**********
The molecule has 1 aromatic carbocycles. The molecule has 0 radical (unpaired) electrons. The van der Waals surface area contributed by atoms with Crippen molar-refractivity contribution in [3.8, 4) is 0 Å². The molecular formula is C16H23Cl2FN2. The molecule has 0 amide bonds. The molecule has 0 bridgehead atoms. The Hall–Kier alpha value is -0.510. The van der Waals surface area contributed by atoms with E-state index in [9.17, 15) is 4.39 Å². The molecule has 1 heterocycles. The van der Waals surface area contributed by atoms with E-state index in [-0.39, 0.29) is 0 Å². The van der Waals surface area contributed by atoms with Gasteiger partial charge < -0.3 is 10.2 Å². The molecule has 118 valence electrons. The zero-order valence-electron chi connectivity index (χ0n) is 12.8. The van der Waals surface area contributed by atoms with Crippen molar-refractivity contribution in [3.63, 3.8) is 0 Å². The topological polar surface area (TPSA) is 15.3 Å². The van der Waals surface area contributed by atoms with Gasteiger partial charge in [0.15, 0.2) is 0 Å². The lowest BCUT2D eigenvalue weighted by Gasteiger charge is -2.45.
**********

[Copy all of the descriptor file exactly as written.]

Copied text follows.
The molecule has 1 aromatic carbocycles. The molecule has 0 radical (unpaired) electrons. The van der Waals surface area contributed by atoms with Crippen molar-refractivity contribution in [3.8, 4) is 0 Å². The molecular formula is C16H23Cl2FN2. The molecule has 0 amide bonds. The molecule has 0 bridgehead atoms. The Hall–Kier alpha value is -0.510. The van der Waals surface area contributed by atoms with E-state index in [9.17, 15) is 4.39 Å². The molecule has 1 heterocycles. The van der Waals surface area contributed by atoms with E-state index in [-0.39, 0.29) is 0 Å². The van der Waals surface area contributed by atoms with Gasteiger partial charge < -0.3 is 10.2 Å². The molecule has 118 valence electrons. The zero-order valence-electron chi connectivity index (χ0n) is 12.8. The van der Waals surface area contributed by atoms with Crippen molar-refractivity contribution in [3.63, 3.8) is 0 Å². The topological polar surface area (TPSA) is 15.3 Å². The van der Waals surface area contributed by atoms with Gasteiger partial charge in [0.15, 0.2) is 0 Å². The lowest BCUT2D eigenvalue weighted by Gasteiger charge is -2.45.